What is a management buyout?
A management buyout (MBO) occurs when a business is acquired by one or more individuals who are already part of the organization. Companies that do not have a family successor often opt for this type of transfer. By handing over the reins to a buyer or group of buyers who are familiar with the organization, the transition generally goes more smoothly.
How is a management buyout different from a leveraged buyout and a management buy-in?
A management buyout (MBO) should not be confused with a leveraged buyout (LBO). The latter involves buying a significant amount of equity in a company and using the company’s assets to secure the loan. This form of acquisition is usually carried out by a team of external buyers or in partnership with external shareholders.
An MBO is also not the same as a management buy-in (MBI). In this case, an executive or a team of executives from outside the company take over the company.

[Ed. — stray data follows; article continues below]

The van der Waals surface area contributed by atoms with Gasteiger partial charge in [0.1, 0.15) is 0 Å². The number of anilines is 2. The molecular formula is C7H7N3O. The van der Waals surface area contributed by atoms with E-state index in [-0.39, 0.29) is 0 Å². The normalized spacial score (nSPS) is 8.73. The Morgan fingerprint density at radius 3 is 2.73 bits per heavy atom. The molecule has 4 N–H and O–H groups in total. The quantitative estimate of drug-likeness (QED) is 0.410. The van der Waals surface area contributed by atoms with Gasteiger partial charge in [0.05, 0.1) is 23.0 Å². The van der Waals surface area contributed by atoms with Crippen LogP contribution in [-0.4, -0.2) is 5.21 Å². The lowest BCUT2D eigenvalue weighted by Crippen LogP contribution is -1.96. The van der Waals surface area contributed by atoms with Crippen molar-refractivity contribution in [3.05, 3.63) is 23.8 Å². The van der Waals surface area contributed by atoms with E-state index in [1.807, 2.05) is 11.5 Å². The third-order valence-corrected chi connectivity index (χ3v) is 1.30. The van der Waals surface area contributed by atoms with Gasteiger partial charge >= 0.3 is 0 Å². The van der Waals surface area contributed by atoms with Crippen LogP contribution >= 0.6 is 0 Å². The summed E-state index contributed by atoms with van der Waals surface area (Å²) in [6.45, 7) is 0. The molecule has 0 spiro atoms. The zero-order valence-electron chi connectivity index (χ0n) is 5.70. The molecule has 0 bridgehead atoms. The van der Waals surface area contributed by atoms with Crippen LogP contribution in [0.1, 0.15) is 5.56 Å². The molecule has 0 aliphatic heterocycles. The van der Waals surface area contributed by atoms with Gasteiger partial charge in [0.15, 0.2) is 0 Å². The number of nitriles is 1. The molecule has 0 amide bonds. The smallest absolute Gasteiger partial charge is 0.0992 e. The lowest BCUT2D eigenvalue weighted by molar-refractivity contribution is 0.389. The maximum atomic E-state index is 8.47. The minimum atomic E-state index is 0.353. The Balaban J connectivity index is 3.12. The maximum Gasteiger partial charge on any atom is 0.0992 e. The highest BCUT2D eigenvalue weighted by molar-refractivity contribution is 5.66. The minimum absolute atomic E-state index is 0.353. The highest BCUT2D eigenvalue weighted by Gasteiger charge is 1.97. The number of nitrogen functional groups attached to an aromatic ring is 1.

Here are three concrete examples to help you keep them straight:
- In the case of an MBO, a team of company employees or managers acquires the business.
- With an LBO, it’s a group of investors, a competitor company or a supplier that acquires the company without necessarily being involved in its operations.
- In an MBI, managers or individuals from outside the company buy a company.
What are the advantages of a management buyout?
An MBO, or management buyout, has several advantages, both for the buyers and the acquired company. Here are the main ones: